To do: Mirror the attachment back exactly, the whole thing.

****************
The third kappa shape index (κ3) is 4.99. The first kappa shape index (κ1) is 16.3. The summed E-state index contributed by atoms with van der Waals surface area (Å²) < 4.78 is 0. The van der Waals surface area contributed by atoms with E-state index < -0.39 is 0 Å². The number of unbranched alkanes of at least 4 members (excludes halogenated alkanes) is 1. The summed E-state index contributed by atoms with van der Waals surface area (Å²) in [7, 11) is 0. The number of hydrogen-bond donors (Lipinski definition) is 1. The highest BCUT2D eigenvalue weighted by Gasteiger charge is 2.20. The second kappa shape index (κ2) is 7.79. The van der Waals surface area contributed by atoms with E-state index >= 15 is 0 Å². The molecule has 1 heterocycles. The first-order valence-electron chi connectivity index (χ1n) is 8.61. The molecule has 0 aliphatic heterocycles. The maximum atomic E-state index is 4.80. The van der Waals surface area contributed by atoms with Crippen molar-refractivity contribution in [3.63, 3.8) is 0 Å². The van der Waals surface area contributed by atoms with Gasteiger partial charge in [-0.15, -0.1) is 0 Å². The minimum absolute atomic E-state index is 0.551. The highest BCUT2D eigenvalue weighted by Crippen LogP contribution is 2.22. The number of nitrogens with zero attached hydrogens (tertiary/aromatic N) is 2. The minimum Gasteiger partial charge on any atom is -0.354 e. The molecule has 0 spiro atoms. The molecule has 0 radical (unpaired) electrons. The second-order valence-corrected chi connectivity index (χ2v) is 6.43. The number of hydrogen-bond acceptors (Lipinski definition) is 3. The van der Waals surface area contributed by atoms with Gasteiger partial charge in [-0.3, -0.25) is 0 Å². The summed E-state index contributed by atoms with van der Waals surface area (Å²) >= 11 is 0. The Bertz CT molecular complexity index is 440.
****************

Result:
The third kappa shape index (κ3) is 4.99. The first kappa shape index (κ1) is 16.3. The summed E-state index contributed by atoms with van der Waals surface area (Å²) < 4.78 is 0. The van der Waals surface area contributed by atoms with E-state index < -0.39 is 0 Å². The number of unbranched alkanes of at least 4 members (excludes halogenated alkanes) is 1. The summed E-state index contributed by atoms with van der Waals surface area (Å²) in [7, 11) is 0. The number of hydrogen-bond donors (Lipinski definition) is 1. The highest BCUT2D eigenvalue weighted by Gasteiger charge is 2.20. The second kappa shape index (κ2) is 7.79. The van der Waals surface area contributed by atoms with E-state index >= 15 is 0 Å². The molecule has 1 heterocycles. The first-order valence-electron chi connectivity index (χ1n) is 8.61. The molecule has 0 aliphatic heterocycles. The maximum atomic E-state index is 4.80. The van der Waals surface area contributed by atoms with Crippen molar-refractivity contribution in [3.63, 3.8) is 0 Å². The van der Waals surface area contributed by atoms with Gasteiger partial charge in [-0.15, -0.1) is 0 Å². The minimum absolute atomic E-state index is 0.551. The highest BCUT2D eigenvalue weighted by Crippen LogP contribution is 2.22. The number of nitrogens with zero attached hydrogens (tertiary/aromatic N) is 2. The minimum Gasteiger partial charge on any atom is -0.354 e. The molecule has 0 spiro atoms. The molecule has 0 radical (unpaired) electrons. The second-order valence-corrected chi connectivity index (χ2v) is 6.43. The number of hydrogen-bond acceptors (Lipinski definition) is 3. The van der Waals surface area contributed by atoms with Gasteiger partial charge in [-0.3, -0.25) is 0 Å². The summed E-state index contributed by atoms with van der Waals surface area (Å²) >= 11 is 0. The Bertz CT molecular complexity index is 440.